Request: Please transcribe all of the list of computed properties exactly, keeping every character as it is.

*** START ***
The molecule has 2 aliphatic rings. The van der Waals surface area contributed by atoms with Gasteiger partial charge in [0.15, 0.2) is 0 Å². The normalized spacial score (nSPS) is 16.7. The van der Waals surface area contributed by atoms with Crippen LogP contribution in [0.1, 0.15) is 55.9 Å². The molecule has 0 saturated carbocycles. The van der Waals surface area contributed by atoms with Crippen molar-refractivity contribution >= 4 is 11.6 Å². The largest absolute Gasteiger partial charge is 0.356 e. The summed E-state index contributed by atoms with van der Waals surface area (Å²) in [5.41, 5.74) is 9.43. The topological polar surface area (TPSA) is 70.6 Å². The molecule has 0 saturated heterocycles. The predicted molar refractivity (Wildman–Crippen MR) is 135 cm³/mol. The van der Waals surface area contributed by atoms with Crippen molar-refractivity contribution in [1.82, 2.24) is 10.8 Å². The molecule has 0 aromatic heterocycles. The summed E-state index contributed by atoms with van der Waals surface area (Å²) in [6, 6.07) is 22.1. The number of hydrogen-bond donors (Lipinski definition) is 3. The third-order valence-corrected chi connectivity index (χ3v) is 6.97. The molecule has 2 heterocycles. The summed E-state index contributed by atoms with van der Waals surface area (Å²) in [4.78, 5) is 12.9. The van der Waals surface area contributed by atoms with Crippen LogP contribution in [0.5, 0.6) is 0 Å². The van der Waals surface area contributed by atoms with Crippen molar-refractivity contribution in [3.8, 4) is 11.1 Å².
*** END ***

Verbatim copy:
The molecule has 2 aliphatic rings. The van der Waals surface area contributed by atoms with Gasteiger partial charge in [0.15, 0.2) is 0 Å². The normalized spacial score (nSPS) is 16.7. The van der Waals surface area contributed by atoms with Crippen LogP contribution in [0.1, 0.15) is 55.9 Å². The molecule has 0 saturated carbocycles. The van der Waals surface area contributed by atoms with Crippen molar-refractivity contribution >= 4 is 11.6 Å². The largest absolute Gasteiger partial charge is 0.356 e. The summed E-state index contributed by atoms with van der Waals surface area (Å²) in [5.41, 5.74) is 9.43. The topological polar surface area (TPSA) is 70.6 Å². The molecule has 0 saturated heterocycles. The predicted molar refractivity (Wildman–Crippen MR) is 135 cm³/mol. The van der Waals surface area contributed by atoms with Crippen molar-refractivity contribution in [1.82, 2.24) is 10.8 Å². The molecule has 0 aromatic heterocycles. The summed E-state index contributed by atoms with van der Waals surface area (Å²) in [6, 6.07) is 22.1. The number of hydrogen-bond donors (Lipinski definition) is 3. The third-order valence-corrected chi connectivity index (χ3v) is 6.97. The molecule has 2 heterocycles. The summed E-state index contributed by atoms with van der Waals surface area (Å²) in [4.78, 5) is 12.9. The van der Waals surface area contributed by atoms with Crippen LogP contribution in [0.5, 0.6) is 0 Å². The van der Waals surface area contributed by atoms with Crippen molar-refractivity contribution in [3.8, 4) is 11.1 Å².